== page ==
With only a few weeks left before the opening of the Olympic Games in Atlanta, Emory faculty and staff involved in campus Olympic activities are winding up their long planning process and crossing their fingers.
At a June 11 management symposium sponsored by Human Resources, some of the key people involved in formulating Emory's Olympic plans discussed how those plans have been coming along and what they believe the campus will be like during the Olympics.
During his presentation, David Anderson, Emory venue manager with the Atlanta Committee for the Olympic Games (ACOG), said that ACOG activities at Emory fall into three categories: accommodations, athlete training and media operations.
Emory will provide accommodations for 1,181 Olympic competition officials; 300 members of the print media from 81 countries; 150 press chiefs, photo chiefs and information managers; 90 language services trainees; and more than 500 ACOG staff and volunteers. Residence halls serving as accommodation sites include Turman (including the deli and parking lot), Woodruff (including the parking lot), Harris, the Complex, Trimble, Dobbs, McTyeire and the Asbury/BSA/Spanish houses and parking lots on Peavine Creek Drive. Access to ACOG-leased residence halls will be controlled.
The Cox Hall Food Court and Cappuccino Joe's will be available for Olympic visitors, who will be served breakfast in the Dobbs Food Plaza.
Transportation, security and medical services also will be provided to Olympic visitors.
The University will serve as the training site for six sports: swimming, synchronized swimming, water polo, baseball, rhythmic gymnastics and athletics (primarily running events). Anderson said all athlete training will be held at the P.E. Center, the track and Chappell Park. A maximum of 250 athletes per day will come to campus between 7:30 a.m. and 10 p.m. for two-hour training sessions. Athlete training at Emory will begin in phases from July 6-20.
The P.E. Center will be closed to members July 3-Aug. 6. Members who want a refund of one-twelfth of their annual fee may pick up their refund at the P.E. Center prior to July 3. Refunds not claimed will be placed into a matching fund to purchase new equipment for the P.E. Center.
ACOG has leased the first and second floors of the building. Administrative activities on the third floor will continue as usual through the Olympics. Access to all ACOG-leased spaces will be controlled.
Athlete training at Emory will end Aug. 2.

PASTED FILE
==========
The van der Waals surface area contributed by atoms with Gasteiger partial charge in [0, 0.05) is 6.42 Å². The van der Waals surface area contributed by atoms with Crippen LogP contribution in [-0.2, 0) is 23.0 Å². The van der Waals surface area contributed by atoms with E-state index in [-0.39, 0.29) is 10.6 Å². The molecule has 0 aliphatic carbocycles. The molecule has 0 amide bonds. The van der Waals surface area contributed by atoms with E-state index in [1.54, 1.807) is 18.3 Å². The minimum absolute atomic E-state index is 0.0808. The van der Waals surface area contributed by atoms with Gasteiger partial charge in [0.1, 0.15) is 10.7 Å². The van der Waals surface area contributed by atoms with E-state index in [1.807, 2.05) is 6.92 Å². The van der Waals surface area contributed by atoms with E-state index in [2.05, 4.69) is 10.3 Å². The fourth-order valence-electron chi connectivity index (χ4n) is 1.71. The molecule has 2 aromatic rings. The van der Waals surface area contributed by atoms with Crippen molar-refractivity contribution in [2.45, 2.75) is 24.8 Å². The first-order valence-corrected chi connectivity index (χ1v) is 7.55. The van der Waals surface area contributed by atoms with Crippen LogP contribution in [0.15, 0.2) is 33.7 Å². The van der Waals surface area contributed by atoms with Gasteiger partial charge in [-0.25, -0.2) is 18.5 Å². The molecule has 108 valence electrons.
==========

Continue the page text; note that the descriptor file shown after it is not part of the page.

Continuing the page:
The Press Subcenter on the third floor of Cox Hall will be operational from July 16-Aug. 4 from 6 a.m.-2 a.m. Features will include cable television for all competitions, daily schedules and results, a phone and fax network, and language services to support 11 languages. Access to the facility will be controlled. Media representatives, as well as competition officials, will depart on Aug. 5 and 6.
A typical day
Anderson described what he foresees as a typical day on campus during the Olympics for the competition officials and media who will be staying in residence halls and the athletes who will be coming to train. That day includes:
*4 a.m.: ACOG daily staff begin arriving, internal ACOG trams begin service.
*5 a.m.: Officials begin departure for Olympic venues.
*5:30 a.m.: Media begin departure for Media Transportation Mall downtown.
*6 a.m.: Opening of Press Subcenter in Cox Hall, Venue Communications Center and Venue Operations Center.
*7:30 a.m.: Athletes begin arriving at P.E. Center for training.
*9 a.m.: Officials, media and ACOG staff complete their departure from campus.
*6 p.m.: Officials, media and ACOG staff begin returning to campus.
*7 p.m.: Peak activity in Press Subcenter and Cox Hall Food Court.
*10 p.m.: Athlete training ends.
*Midnight: Internal ACOG tram closes.
*2 a.m.: Press Subcenter, Communications and Operations Centers close.
Anderson said that Emory is one of 252 non-competition Olympic venues and only one of two such venues assigned a venue manager. The other is the welcome center at Hartsfield Airport. "The Emory campus should not be congested, bustling or even seem unusually busy," Anderson said. "The campus should not be interrupted by ACOG's presence."
Information on Olympic activity at Emory and how the Games will affect the Emory community is available on the World Wide Web at <www.emory.edu/WELCOME/Olympics/olympicshome.html>.